DEIR AL-ZOR PROVINCE, Syria (Reuters) - A mass grave containing the bodies of dozens of people who may be Yazidis enslaved by Islamic State has been found in territory recently seized by the U.S.-backed Syrian Democratic Forces (SDF), an SDF official said on Thursday.
Many of the bodies found in the Baghouz area were those of women.
“They were slaughtered,” SDF commander Adnan Afrin said. Most had been decapitated, he added.
The SDF was still trying to confirm if the bodies belonged to members of the Yazidi sect.
Thousands of members of the minority sect from Iraq were forced into sexual slavery by the jihadists when they surged across the border in 2014 and seized swathes of territory.
More than 3,000 other Yazidis were killed in an onslaught the United Nations later described as genocidal, which prompted the first U.S. air strikes against Islamic State. Thousands more fled on foot and many of them remain displaced more than four years later.
The SDF, the main Kurdish led-partner of the U.S.-led coalition against Islamic State in Syria, has been trying to evacuate thousands of civilians in Baghouz before storming it or forcing the surrender of the remaining jihadists, who the SDF has said are mostly foreigners.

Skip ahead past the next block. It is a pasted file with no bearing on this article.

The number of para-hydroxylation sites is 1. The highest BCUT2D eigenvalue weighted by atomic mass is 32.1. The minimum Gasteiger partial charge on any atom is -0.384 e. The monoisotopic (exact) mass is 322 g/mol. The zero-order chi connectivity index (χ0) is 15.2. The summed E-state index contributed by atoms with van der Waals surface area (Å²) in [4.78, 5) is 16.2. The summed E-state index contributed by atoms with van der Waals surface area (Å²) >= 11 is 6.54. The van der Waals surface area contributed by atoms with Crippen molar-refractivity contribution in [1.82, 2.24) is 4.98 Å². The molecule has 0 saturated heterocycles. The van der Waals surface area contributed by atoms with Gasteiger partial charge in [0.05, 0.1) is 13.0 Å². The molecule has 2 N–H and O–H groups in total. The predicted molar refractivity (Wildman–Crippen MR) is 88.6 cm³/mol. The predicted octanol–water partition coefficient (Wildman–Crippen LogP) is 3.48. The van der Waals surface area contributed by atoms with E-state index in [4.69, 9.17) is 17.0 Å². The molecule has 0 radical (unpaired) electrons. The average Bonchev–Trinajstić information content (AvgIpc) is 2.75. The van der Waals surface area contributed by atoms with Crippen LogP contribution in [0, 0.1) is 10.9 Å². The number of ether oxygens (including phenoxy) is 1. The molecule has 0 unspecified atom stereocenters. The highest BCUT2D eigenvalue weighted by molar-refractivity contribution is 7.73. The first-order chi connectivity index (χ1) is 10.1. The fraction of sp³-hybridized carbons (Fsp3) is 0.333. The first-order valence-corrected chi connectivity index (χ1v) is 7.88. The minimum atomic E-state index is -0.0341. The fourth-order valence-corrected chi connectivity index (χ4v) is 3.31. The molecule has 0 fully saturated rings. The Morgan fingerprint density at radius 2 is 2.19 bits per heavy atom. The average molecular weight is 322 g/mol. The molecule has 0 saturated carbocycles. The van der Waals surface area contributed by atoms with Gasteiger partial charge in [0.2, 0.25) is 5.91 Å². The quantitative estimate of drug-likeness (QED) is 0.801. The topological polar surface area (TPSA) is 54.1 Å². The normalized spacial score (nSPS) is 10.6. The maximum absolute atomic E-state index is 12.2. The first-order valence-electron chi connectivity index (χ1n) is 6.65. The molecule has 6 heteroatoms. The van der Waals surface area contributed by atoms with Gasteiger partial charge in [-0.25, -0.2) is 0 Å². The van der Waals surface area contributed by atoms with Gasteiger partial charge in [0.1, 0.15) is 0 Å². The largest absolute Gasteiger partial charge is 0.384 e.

It said earlier on Thursday that it had freed 24 of its fighters held by Islamic State in Baghouz but gave no details about how they were recovered.
Thousands of people of many nationalities have streamed out of the final shred of land in recent weeks, an exodus of both its supporters and victims, surpassing initial estimates and delaying an end to the battle.
Residents say hundreds of Arab civilians have been killed in U.S.-led coalition air raids since the campaign began several months ago with many of their homes in villages and towns east of the Euphrates River levelled to the ground.
The United Nations on Thursday expressed concern about the plight of thousands whom residents say are tribal Arabs in a camp in al Hol in northeastern Hasaka province. Many of those fleeing, nearly all of them women and children, were being taken into custody by the SDF.
Those fleeing described a desperate situation for civilians, with widespread reports of civilians killed and injured, destruction of civilian infrastructure, and shortages of food, a U.N statement issued in Damascus said.
The United Nations said more than 78 deaths had been reported, two-thirds of them children under one-year-old who lost their lives either en route or shortly after arriving at the SDF-run camp.
Reporting by Ellen Francis; Additional reporting by Tom Miles in Geneva, Writing by Stephen Kalin/Tom Perry/Suleiman Khalidi; Editing by Peter Graff and Hugh Lawson